The African wild ass is the wild ancestor of the domestic ass, which is commonly known as donkey or burro. The ass has been domesticated for 6 000 years. The two can still interbreed and are considered to be the same species.
Feral populations of domestic asses exist in several parts of the world, notable Australia and southwestern United States. The original range of the African wild ass is not entirely clear, partly because of the presence of feral asses in parts of the region. It is thought to have occupied northern Africa and southwestern Asia.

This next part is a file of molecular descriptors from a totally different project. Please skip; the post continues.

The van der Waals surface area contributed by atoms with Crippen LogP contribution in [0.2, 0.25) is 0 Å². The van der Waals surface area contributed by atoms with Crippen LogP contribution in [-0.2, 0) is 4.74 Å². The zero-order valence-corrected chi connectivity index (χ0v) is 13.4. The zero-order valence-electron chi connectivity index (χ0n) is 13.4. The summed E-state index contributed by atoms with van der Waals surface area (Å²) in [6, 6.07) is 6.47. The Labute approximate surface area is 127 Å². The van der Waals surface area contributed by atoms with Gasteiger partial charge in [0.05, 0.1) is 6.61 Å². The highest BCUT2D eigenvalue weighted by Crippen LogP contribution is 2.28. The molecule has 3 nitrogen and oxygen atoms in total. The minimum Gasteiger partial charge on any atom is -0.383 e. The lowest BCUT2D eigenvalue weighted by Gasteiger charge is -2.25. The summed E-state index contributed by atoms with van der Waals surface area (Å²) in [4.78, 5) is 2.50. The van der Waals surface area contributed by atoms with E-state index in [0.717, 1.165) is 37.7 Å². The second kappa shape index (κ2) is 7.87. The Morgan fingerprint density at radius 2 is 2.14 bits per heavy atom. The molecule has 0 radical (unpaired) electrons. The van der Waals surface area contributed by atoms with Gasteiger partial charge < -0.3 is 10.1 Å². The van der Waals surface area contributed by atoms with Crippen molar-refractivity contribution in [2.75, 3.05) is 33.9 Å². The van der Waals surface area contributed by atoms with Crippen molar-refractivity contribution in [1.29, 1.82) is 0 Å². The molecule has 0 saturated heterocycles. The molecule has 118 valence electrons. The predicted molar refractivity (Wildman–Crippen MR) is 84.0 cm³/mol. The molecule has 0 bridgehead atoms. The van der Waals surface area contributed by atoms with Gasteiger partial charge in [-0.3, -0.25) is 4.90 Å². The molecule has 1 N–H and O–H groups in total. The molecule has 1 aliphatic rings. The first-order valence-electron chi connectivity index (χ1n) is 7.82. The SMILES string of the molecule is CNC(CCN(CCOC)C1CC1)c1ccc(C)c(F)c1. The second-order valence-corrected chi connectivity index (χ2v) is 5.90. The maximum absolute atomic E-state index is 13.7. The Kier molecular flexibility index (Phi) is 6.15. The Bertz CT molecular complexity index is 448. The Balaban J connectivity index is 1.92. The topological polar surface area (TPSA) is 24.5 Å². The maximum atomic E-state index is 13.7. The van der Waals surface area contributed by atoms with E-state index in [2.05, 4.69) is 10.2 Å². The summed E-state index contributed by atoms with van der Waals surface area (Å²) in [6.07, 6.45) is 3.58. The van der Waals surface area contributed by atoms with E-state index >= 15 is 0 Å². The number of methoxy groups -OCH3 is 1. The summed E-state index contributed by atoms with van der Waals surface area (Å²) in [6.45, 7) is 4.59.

A continuing decline has resulted, in modern times, from such human activities as habitat destruction, over-hunting, encroaching livestock and their diseases and interbreeding with domestic asses. There may only be a few hundred individuals left. The species (not including the domestic and feral animals) is considered critically endangered.